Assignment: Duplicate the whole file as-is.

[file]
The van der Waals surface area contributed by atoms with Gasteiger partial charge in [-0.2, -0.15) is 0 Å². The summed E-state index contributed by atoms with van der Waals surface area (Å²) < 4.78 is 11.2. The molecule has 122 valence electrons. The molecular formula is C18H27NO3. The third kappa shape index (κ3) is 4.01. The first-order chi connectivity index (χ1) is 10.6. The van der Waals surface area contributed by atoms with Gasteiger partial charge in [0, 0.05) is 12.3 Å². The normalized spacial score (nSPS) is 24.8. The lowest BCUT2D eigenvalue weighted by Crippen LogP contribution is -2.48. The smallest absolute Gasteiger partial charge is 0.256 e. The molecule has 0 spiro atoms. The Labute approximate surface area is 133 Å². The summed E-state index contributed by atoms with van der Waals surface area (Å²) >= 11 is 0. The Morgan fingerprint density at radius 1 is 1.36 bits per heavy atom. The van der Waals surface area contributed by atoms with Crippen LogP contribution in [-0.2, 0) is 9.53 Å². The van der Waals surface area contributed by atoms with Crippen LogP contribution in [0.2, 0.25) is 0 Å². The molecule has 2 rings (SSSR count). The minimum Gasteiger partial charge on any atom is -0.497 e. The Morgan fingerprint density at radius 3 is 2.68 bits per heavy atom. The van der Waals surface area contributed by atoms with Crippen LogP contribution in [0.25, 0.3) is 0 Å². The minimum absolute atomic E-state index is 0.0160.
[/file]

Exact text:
The van der Waals surface area contributed by atoms with Gasteiger partial charge in [-0.2, -0.15) is 0 Å². The summed E-state index contributed by atoms with van der Waals surface area (Å²) < 4.78 is 11.2. The molecule has 122 valence electrons. The molecular formula is C18H27NO3. The third kappa shape index (κ3) is 4.01. The first-order chi connectivity index (χ1) is 10.6. The van der Waals surface area contributed by atoms with Gasteiger partial charge in [0, 0.05) is 12.3 Å². The normalized spacial score (nSPS) is 24.8. The lowest BCUT2D eigenvalue weighted by Crippen LogP contribution is -2.48. The smallest absolute Gasteiger partial charge is 0.256 e. The molecule has 0 spiro atoms. The Labute approximate surface area is 133 Å². The summed E-state index contributed by atoms with van der Waals surface area (Å²) >= 11 is 0. The Morgan fingerprint density at radius 1 is 1.36 bits per heavy atom. The van der Waals surface area contributed by atoms with Crippen LogP contribution in [-0.2, 0) is 9.53 Å². The van der Waals surface area contributed by atoms with Crippen LogP contribution in [0.2, 0.25) is 0 Å². The molecule has 2 rings (SSSR count). The minimum Gasteiger partial charge on any atom is -0.497 e. The Morgan fingerprint density at radius 3 is 2.68 bits per heavy atom. The van der Waals surface area contributed by atoms with Crippen LogP contribution in [0.25, 0.3) is 0 Å². The minimum absolute atomic E-state index is 0.0160.